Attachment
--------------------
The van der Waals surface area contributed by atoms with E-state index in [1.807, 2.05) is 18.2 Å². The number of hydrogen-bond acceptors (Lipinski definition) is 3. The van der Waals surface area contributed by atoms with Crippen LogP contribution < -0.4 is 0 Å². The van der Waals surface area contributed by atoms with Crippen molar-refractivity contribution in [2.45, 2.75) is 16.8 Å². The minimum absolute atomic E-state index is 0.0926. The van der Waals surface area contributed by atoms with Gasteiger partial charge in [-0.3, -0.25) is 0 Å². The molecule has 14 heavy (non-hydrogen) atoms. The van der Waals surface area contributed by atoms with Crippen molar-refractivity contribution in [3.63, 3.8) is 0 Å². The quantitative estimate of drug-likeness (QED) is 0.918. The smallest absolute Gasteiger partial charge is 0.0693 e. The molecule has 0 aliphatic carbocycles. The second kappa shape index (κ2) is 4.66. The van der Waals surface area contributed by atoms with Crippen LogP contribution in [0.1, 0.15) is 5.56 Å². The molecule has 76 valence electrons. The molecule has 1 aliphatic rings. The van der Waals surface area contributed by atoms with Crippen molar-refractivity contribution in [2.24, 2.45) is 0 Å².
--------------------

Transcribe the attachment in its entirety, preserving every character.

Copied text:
The van der Waals surface area contributed by atoms with E-state index in [1.807, 2.05) is 18.2 Å². The number of hydrogen-bond acceptors (Lipinski definition) is 3. The van der Waals surface area contributed by atoms with Crippen LogP contribution < -0.4 is 0 Å². The van der Waals surface area contributed by atoms with Crippen molar-refractivity contribution in [2.45, 2.75) is 16.8 Å². The minimum absolute atomic E-state index is 0.0926. The van der Waals surface area contributed by atoms with Gasteiger partial charge in [-0.3, -0.25) is 0 Å². The molecule has 14 heavy (non-hydrogen) atoms. The van der Waals surface area contributed by atoms with Crippen molar-refractivity contribution in [3.63, 3.8) is 0 Å². The quantitative estimate of drug-likeness (QED) is 0.918. The smallest absolute Gasteiger partial charge is 0.0693 e. The molecule has 0 aliphatic carbocycles. The second kappa shape index (κ2) is 4.66. The van der Waals surface area contributed by atoms with Crippen LogP contribution in [0.1, 0.15) is 5.56 Å². The molecule has 76 valence electrons. The molecule has 1 aliphatic rings. The van der Waals surface area contributed by atoms with Crippen molar-refractivity contribution in [2.24, 2.45) is 0 Å².